Burn injuries vary widely in their severity. Mild burns are often treatable
at home with basic first aid techniques. However, more severe burns require
emergency care. Given the alarming prevalence of burn injuries in the U.S., it’s
advisable to learn how to identify a severe burn that requires emergency
care and to take steps to reduce the risk of burns.
According to the American Burn Association, the number of burn injuries that required treatment at a hospital was
estimated at 450,000 in just one year. Of those, 40,000 required hospitalization,
which includes 30,000 admittances to hospital burn centers. These burn
injuries can be caused by fire, hot oil, and even hot tap water. Fireworks,
caustic chemicals, tanning beds, and damaged electrical cords are other
possible causes of burn injuries.
First-degree burn injuries only affect the outer layer of skin. They are
the mildest type of burn injury and they typically heal within three to
six days. Second-degree burns, or superficial partial-thickness burns,
affect the deeper tissues of the outer layer of the skin. Second-degree
burns often result in blistering and may result in scarring. A more serious
type of second-degree burn is a deep partial-thickness burn, which affects
the outer layer of skin and the layer underneath, which is called the
dermis. Third-degree burns are the most serious type. They affect all
layers of the skin and can damage underlying structures, including muscle and bone.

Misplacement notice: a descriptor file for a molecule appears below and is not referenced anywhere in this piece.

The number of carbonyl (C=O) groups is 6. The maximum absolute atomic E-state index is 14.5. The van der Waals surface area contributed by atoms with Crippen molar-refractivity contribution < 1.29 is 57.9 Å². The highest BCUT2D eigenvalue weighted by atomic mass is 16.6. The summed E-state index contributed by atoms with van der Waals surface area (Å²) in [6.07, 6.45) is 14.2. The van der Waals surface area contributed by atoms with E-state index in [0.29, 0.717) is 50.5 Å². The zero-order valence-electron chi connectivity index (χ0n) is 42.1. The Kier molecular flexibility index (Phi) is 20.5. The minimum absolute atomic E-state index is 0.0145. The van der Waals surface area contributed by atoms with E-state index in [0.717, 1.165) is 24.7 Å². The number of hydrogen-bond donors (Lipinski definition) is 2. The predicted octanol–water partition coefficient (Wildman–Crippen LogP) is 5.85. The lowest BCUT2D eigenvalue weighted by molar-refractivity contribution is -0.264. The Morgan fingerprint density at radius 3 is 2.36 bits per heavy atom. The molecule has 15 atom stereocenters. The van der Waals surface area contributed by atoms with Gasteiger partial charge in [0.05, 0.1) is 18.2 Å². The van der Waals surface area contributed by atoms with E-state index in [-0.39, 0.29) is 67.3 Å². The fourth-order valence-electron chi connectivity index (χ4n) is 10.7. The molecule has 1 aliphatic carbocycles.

For minor burns, first aid at home involves immediately cooling the affected
area with cool running water, and then covering it with sterile gauze.
It’s important not to apply ice, butter, ointments, or other home
remedies to the burn. Even a minor burn requires care at a hospital if
it exhibits signs of infection, covers a large area of the body, or affects
the face, hands, or genital area. More serious burns require emergency
care. Hospital staff may administer oxygen, start the patient on IV fluids,
apply splints, or perform a skin graft.
In addition to providing emergency care to residents of the San Jose area,
Good Samaritan Hospital provides specialized wound treatment. Our Wound
Care and Hyperbaric Medicine Center takes an interdisciplinary approach
to treating non-healing wounds to promote the best possible outcome for
our patients. Patients can call (408) 559-2011 to ask about the other
healthcare services available at our community hospital, including cardiac care and maternity services.